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Case Cluster Reinforces MR Contrast Agent Alert


ATLANTA -- Radiologists should avoid the use of contrast agents that contain gadolinium in patients with advanced renal disease if at all possible, according to the CDC.

ATLANTA, Feb. 23 -- Radiologists should avoid the use of contrast agents that contain gadolinium in patients with advanced renal disease if at all possible, according to the CDC.

The recommendation was part of a preliminary report on the largest cluster of nephrogenic systemic fibrosis (also known as nephrogenic fibrosing dermopathy), a rare condition characterized by thickening and hardening of the skin, often in the extremities, in St. Louis patients with underlying renal disease.

The CDC report comes days after the European regulatory agency concluded that two of the agents -- gadodiamide (Omniscan) and gadoversetamide (OptiMark) -- are contraindicated in patients with advanced renal disease.

And it comes only weeks after the FDA warned of the possible link.

The mechanism for possible gadolinium-associated nephrogenic fibrosing dermopathy is unknown. However, one hypothesis is that the gadolinium ions might dissociate from the chelate and result in a fibrotic reaction.

Thirty-three patients with the condition were identified in St. Louis, and a matched case-control study showed that only gadolinium contrast agents were independently associated with the condition, according to Steven Cheng, M.D., of Washington University School of Medicine, and colleagues, reporting in the Feb. 23 issue of Morbidity and Mortality Weekly Report.

In the study, exposure to the agents increased the risk of the condition nearly nine-fold, the researchers found. In a multivariate analysis, the odds ratio was 8.97 with a 95% confidence interval from 1.28 to 63.01.

The research was prompted by a cluster of nephrogenic fibrosing dermopathy among dialysis patients in a St. Louis hospital (which was not named). Investigation found a total of 33 confirmed or suspected cases between 2002 and 2006, of whom 28 had been treated at the hospital.

A case was considered confirmed if both clinical findings, such as skin thickening or hardening, and skin biopsy findings were consistent with the condition. A suspected case was one in which either clinical or biopsy findings but not both were consistent with the condition.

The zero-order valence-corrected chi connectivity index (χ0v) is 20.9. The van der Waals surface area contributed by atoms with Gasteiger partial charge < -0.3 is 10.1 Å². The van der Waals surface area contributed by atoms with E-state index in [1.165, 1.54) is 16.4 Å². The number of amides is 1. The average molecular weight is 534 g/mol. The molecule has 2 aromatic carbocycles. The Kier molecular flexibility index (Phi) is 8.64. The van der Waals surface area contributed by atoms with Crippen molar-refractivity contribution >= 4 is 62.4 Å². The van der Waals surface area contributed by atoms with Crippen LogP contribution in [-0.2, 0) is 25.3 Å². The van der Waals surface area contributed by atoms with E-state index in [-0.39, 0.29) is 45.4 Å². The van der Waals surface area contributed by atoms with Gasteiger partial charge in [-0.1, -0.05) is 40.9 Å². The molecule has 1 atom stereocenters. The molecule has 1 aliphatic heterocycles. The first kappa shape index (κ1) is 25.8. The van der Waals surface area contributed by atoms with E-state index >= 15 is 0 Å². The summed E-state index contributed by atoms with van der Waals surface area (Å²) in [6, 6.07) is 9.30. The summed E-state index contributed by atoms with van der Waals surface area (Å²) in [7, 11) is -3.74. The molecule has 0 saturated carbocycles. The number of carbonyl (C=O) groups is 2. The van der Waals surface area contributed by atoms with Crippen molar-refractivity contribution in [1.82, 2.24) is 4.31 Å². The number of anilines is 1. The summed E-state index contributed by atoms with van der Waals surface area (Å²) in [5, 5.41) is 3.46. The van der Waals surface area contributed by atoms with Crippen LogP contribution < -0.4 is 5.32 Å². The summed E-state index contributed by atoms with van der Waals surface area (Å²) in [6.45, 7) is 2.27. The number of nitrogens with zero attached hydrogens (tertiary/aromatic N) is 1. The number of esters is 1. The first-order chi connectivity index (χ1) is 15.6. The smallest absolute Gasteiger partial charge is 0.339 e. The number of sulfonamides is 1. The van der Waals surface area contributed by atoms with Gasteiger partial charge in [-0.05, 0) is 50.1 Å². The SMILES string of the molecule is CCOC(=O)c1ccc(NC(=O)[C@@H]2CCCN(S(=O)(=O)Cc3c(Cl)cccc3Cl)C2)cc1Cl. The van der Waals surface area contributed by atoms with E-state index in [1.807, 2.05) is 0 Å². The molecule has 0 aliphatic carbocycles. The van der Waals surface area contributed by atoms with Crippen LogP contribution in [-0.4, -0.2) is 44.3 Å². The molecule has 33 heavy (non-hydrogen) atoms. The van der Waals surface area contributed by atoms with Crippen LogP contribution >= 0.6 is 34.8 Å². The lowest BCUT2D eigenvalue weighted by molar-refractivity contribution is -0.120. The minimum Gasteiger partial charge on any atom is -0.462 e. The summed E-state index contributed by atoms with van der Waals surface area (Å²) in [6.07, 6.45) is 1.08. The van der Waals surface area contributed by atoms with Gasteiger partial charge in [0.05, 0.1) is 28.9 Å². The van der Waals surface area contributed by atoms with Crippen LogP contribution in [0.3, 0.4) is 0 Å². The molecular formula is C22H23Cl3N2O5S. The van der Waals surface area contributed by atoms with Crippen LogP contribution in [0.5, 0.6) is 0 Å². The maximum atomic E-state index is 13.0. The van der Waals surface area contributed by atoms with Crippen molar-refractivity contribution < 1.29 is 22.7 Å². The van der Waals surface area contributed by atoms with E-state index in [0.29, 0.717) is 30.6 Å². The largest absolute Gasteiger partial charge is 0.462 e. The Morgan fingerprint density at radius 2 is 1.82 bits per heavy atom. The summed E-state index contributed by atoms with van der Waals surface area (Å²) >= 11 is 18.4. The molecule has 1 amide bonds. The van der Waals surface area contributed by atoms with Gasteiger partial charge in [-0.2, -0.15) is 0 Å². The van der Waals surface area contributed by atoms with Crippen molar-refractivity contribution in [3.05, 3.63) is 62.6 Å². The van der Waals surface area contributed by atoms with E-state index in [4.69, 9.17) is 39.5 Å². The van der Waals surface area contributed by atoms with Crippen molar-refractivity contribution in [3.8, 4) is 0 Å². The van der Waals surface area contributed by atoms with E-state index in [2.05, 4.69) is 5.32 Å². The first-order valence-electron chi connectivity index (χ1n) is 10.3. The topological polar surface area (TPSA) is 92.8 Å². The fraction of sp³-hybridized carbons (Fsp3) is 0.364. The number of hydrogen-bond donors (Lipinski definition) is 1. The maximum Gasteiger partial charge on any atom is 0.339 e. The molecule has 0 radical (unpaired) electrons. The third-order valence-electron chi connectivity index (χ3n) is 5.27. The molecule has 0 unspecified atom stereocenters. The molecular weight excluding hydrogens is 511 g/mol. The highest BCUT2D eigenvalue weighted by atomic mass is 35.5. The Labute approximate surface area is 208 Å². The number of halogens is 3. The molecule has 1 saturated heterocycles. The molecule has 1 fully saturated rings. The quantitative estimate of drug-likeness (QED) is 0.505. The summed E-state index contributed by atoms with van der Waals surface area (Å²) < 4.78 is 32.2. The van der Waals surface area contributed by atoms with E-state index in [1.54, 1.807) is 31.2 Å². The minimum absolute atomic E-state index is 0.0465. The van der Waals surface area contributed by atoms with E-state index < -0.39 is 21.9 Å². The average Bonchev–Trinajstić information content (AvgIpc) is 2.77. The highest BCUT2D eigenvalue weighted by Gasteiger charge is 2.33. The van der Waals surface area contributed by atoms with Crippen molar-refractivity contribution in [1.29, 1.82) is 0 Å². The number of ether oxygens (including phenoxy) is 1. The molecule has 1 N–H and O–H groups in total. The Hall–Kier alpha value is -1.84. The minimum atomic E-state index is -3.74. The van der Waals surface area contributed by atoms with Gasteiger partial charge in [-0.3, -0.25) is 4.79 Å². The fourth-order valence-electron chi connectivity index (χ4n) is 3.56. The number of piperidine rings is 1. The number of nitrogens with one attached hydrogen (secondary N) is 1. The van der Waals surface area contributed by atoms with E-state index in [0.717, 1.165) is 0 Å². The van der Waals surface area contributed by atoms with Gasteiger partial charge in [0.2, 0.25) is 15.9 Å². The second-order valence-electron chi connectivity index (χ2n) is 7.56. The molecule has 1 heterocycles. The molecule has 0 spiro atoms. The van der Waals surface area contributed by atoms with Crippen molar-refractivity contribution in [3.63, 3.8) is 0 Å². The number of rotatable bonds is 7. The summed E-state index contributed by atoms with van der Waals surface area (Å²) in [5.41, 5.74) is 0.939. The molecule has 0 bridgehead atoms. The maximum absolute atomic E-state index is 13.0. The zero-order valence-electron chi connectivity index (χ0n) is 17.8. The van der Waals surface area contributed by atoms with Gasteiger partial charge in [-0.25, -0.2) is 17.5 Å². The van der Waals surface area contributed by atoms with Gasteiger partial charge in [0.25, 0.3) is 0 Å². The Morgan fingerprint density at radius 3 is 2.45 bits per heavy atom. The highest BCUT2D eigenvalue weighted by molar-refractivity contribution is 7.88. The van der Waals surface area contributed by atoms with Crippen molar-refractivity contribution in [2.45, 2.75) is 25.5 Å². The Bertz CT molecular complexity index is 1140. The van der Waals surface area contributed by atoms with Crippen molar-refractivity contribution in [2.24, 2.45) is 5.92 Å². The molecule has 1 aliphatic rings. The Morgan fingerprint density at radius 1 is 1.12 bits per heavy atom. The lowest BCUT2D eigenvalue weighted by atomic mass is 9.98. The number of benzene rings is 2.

The subsequent case-control study included 19 of the confirmed cases from the hospital, each matched with three unaffected patients who were treated in the same dialysis clinic or treatment center on the same day that a case was diagnosed.

Analysis found significant differences in:

  • Age. The median age of cases was 50 years, compared to 58 for controls, which was significant at P=0.04.
  • History of deep venous thrombosis. Thirty-seven per cent of the cases had had DVT, compared to 12% of controls, which was significant at P=0.02.
  • History of hypothyroidism. Thirty-two per cent of the cases had such a history, but only 9% of controls, which was significant at P=0.01.
  • Presence of dependent edema. Among cases, 78% had swelling below the knees, compared to 31% of controls, which was significant at P=.001.

But in the multivariate analysis, only the use of contrast agents containing gadolinium within the previous year remained significant, Dr. Cheng and colleagues found.

Interestingly, five of the cases had not been exposed to such contrast agents within a year of diagnosis, but four of the five had been exposed from 16 to 68 months before. The remaining patient had no known exposure.

The issue is controversial, because American and European authorities have significant disagreements, according to Emanuel Kanal, M.D., of the University of Pittsburgh.

Although the Europeans rule out the use of gadodiamide and gadoversetamide entirely and suggest caution in the use of others, American regulators have been less restrictive, but urge immediate hemodialysis if the agents are used.

"You should go immediately, directly from the MR suite to hemodialysis," Dr. Kanal said in an interview. The Europeans, on the other hand, say there is no evidence that hemodialysis is protective.

According to the CDC, excretion of gadolinium-containing contrast agents primarily occurs renally. The amount of contrast eliminated from the body after dialysis has not been well evaluated.

Two studies the CDC cited suggest that 65% to 78% of gadolinium-containing contrast might be cleared after one hemodialysis session and 98% after three sessions.

Dr. Kanal and colleagues, in an editorial in the journal Radiology, published online in advance of the March issue, noted that more than 95% of all cases of the illness worldwide area associated with gadolinium-containing agents.

And about 90% of the cases, they said, are associated with gadodiamide.

The condition was first identified in 1977. There is no consistently effective treatment and, while the disease stabilizes occasionally, it rarely remits entirely.

Because of its sudden appearance, "suspicion that a recently introduced agent might be the culprit has been rampant," Dr. Kanal and colleagues wrote

They noted, however, that the etiology is still unclear, but despite that "caution in the use of these agents in the setting of renal disease" is advisable.

Five agents that contain gadolinium are approved in the U.S. - gadodiamide and gadoversetamide, as well as gadopentetate dimeglumine (Magnevist), gadoteridol (ProHance), and gadobenate dimeglumine (MultiHance).

Dr. Kanal said radiologists should consider using other contrast agents or other imaging techniques. If agents containing gadolinium are used, he said, only the lowest possible dose should be given, followed immediately by hemodialysis.

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